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Damn the Light


Artist: Possessor
Label: APF Records
RRP: £13.99
Release Date: 30 October 2020

APF Records releases Damn the Light, the new album from London-based Horror Metal band Possessor. The trio comprises Graham Bywater on vocals and guitar, Nathan Perrier on Drums, and Ollie Isaac on bass. They formed as a Thrash/Stoner/Slush combo in 2013. This is their fifth full album following Electric Hell (2014), Dead By Dawn (2016), The Ripper (2018), and Gravelands (2019). Damn the Light was written from the musicians’ homes during the original Covid-19 lockdown, and the songs rehearsed using phone video and voice messages. It was recorded at the Bear Bites Horse Studios...

We begin with 'Bloodsuckers', and an atmospheric ear-to-ear film-like intro is burst in upon by a heavy riff and pile driver drums. The vocals are shouted but quite clear. They seem to be purposefully lifted from the mix to give them an ethereal otherworldly quality. At times this sounds like 1980s Thrash, but is much more tuneful, allowing melodies to come and go as brief excerpts. This is nicely different. 'Coffin Fit' (“You know who I am and you’re afraid, aren’t you?”) has a slightly Grungy element to it which originates in part, I believe, from the buzzing bass guitar sound. The vocals are pretty monotone here, but the excellent guitar melody break makes for a suitable contrast. There is great variance here, with a sudden galloping beat which brings the second half of the track alive. The opening to 'Take it to the Grave' reminds me of a cross between early Iron Maiden and Venom. It definitely has an 1980s feel to it, but with a thicker, smoother sound. The drummer has fun in this song with rolls and a timing change. There is an obvious wish to put across a hard – even harsh – sound, and that provides a backdrop for the melodies.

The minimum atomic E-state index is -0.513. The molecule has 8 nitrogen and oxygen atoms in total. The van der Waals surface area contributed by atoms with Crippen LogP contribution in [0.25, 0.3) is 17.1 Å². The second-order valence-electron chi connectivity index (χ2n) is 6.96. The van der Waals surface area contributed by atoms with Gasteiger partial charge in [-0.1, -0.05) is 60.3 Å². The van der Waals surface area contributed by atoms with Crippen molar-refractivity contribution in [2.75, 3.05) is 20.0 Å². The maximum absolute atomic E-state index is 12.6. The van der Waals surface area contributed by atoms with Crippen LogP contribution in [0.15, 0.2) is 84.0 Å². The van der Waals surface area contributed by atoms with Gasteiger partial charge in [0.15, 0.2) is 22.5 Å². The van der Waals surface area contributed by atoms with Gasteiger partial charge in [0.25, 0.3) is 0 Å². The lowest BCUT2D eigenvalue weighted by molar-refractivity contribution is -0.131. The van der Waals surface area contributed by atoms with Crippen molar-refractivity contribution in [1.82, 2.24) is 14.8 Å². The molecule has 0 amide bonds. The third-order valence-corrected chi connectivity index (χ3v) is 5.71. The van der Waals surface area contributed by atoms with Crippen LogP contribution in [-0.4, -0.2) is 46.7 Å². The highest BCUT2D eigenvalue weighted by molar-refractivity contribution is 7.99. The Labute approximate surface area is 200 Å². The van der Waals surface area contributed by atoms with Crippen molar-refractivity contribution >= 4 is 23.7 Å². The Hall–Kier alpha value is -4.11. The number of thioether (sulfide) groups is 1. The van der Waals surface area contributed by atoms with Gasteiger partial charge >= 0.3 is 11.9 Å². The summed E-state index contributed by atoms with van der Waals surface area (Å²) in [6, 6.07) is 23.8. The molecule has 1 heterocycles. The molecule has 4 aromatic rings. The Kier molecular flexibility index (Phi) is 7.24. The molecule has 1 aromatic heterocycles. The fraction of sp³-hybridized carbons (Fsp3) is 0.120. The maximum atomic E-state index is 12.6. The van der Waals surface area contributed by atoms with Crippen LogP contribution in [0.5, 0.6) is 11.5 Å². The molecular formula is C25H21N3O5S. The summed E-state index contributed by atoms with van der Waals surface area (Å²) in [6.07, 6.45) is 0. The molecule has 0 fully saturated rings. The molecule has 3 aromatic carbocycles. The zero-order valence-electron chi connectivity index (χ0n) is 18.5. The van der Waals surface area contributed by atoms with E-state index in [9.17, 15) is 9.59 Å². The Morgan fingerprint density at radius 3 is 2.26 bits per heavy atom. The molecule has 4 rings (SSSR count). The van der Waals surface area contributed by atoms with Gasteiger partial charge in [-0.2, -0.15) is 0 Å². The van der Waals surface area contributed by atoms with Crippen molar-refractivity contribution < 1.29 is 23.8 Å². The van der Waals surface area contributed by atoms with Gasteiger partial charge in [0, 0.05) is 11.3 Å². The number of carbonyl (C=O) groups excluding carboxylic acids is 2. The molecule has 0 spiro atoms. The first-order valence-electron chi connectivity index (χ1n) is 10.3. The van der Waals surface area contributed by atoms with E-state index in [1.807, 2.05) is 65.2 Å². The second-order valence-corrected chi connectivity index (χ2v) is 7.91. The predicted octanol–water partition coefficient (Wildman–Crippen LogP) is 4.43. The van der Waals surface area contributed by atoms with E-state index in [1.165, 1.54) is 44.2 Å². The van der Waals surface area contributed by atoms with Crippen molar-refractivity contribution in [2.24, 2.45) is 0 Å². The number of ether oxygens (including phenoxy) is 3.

'The Strangeness' has a nice melody and chord changes which really makes this chug along. Because there is more in the way of changes, it forces the vocal tones to go with it. This one slows slightly for an effects-driven Wah Wah guitar break, before returning to the galloping beat for a moment before the end. One of the stronger tracks. Another voiceover (“Now man is no longer the supreme being on this planet.”) introduces 'Razorback'. A heavy-as-you-like bass and guitar riff soon slows to a simple but effective backing to added low guitar sounds and drum patterns. For me, this forms the best part of the song. The title track, 'Damn the Light', has the sound of harsh winds introduce a nice little guitar melody. The rest of the band fades in from the background in a nice effect. This track reminds me of another song, but I just can’t pin it down. A nice driving melody. There is a screaming guitar solo, short but sweet. I’ve really warmed to this album. A top track.

'Fresh Hell' has a tinny mono drum beat exploded apart by the brutality of the full band sound. It’s probably the heaviest song thus far, but still manages to inject energy and melody. 'Confession' serves merely as a linking piece, with a tolling bell, distant screams and a voiceover. There is a Grunge riff to the bass-driven 'Scalpel'. The song alternates between driving rhythm and Doom (“My nail-gun, my chainsaw, my pickaxe…”). We bring the proceedings to a close with 'Return to Slaughter High' (the slasher film starred the very lovely First Lady of Fantasy, Caroline Munro). Rain and atmospherics accompany a light bass which is pretty soon slammed aside by a heavy Sludge noise. Nevertheless, this has a moderate pace, with nice underlying guitar. Not the track I would chose to finish the album with though.

I must confess that when I began listening to the first track I didn’t think I would take to the album. But it’s necessary to get into the groove, as they say, and I’ve come away appreciating the intricacies of the recording. Make no mistake though, this release takes no prisoners. A pleasant surprise.


Ty Power

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